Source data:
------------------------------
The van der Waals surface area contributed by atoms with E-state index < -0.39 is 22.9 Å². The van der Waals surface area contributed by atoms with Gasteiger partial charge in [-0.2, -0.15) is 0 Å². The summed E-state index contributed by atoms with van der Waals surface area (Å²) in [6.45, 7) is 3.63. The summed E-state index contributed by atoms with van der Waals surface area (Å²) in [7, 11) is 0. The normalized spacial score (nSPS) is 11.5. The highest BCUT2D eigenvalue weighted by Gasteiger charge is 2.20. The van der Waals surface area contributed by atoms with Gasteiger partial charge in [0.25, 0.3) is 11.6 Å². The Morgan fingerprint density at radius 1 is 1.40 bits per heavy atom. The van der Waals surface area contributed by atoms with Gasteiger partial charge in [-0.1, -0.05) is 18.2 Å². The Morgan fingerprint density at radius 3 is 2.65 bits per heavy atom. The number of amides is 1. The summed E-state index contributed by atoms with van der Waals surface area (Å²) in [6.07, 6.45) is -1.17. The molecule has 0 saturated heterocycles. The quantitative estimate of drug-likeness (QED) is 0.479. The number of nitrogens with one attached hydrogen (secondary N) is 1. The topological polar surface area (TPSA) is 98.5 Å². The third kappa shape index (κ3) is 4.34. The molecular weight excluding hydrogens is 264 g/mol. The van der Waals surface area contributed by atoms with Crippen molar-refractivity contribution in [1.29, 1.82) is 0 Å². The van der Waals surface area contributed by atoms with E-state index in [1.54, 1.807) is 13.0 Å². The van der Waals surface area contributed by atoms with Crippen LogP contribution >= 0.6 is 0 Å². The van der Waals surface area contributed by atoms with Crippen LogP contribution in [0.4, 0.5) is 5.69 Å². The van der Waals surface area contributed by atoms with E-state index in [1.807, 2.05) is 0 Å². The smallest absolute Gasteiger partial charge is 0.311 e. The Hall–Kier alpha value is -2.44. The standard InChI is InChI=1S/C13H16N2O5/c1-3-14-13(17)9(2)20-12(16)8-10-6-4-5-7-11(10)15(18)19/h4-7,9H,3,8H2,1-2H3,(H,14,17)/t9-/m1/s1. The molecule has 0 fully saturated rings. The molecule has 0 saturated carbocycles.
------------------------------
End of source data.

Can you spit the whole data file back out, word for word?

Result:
The van der Waals surface area contributed by atoms with E-state index < -0.39 is 22.9 Å². The van der Waals surface area contributed by atoms with Gasteiger partial charge in [-0.2, -0.15) is 0 Å². The summed E-state index contributed by atoms with van der Waals surface area (Å²) in [6.45, 7) is 3.63. The summed E-state index contributed by atoms with van der Waals surface area (Å²) in [7, 11) is 0. The normalized spacial score (nSPS) is 11.5. The highest BCUT2D eigenvalue weighted by Gasteiger charge is 2.20. The van der Waals surface area contributed by atoms with Gasteiger partial charge in [0.25, 0.3) is 11.6 Å². The Morgan fingerprint density at radius 1 is 1.40 bits per heavy atom. The van der Waals surface area contributed by atoms with Gasteiger partial charge in [-0.1, -0.05) is 18.2 Å². The Morgan fingerprint density at radius 3 is 2.65 bits per heavy atom. The number of amides is 1. The summed E-state index contributed by atoms with van der Waals surface area (Å²) in [6.07, 6.45) is -1.17. The molecule has 0 saturated heterocycles. The quantitative estimate of drug-likeness (QED) is 0.479. The number of nitrogens with one attached hydrogen (secondary N) is 1. The topological polar surface area (TPSA) is 98.5 Å². The third kappa shape index (κ3) is 4.34. The molecular weight excluding hydrogens is 264 g/mol. The van der Waals surface area contributed by atoms with Crippen molar-refractivity contribution in [1.29, 1.82) is 0 Å². The van der Waals surface area contributed by atoms with E-state index in [1.54, 1.807) is 13.0 Å². The van der Waals surface area contributed by atoms with Crippen LogP contribution >= 0.6 is 0 Å². The van der Waals surface area contributed by atoms with Crippen LogP contribution in [0.4, 0.5) is 5.69 Å². The van der Waals surface area contributed by atoms with E-state index in [1.807, 2.05) is 0 Å². The smallest absolute Gasteiger partial charge is 0.311 e. The Hall–Kier alpha value is -2.44. The standard InChI is InChI=1S/C13H16N2O5/c1-3-14-13(17)9(2)20-12(16)8-10-6-4-5-7-11(10)15(18)19/h4-7,9H,3,8H2,1-2H3,(H,14,17)/t9-/m1/s1. The molecule has 0 fully saturated rings. The molecule has 0 saturated carbocycles.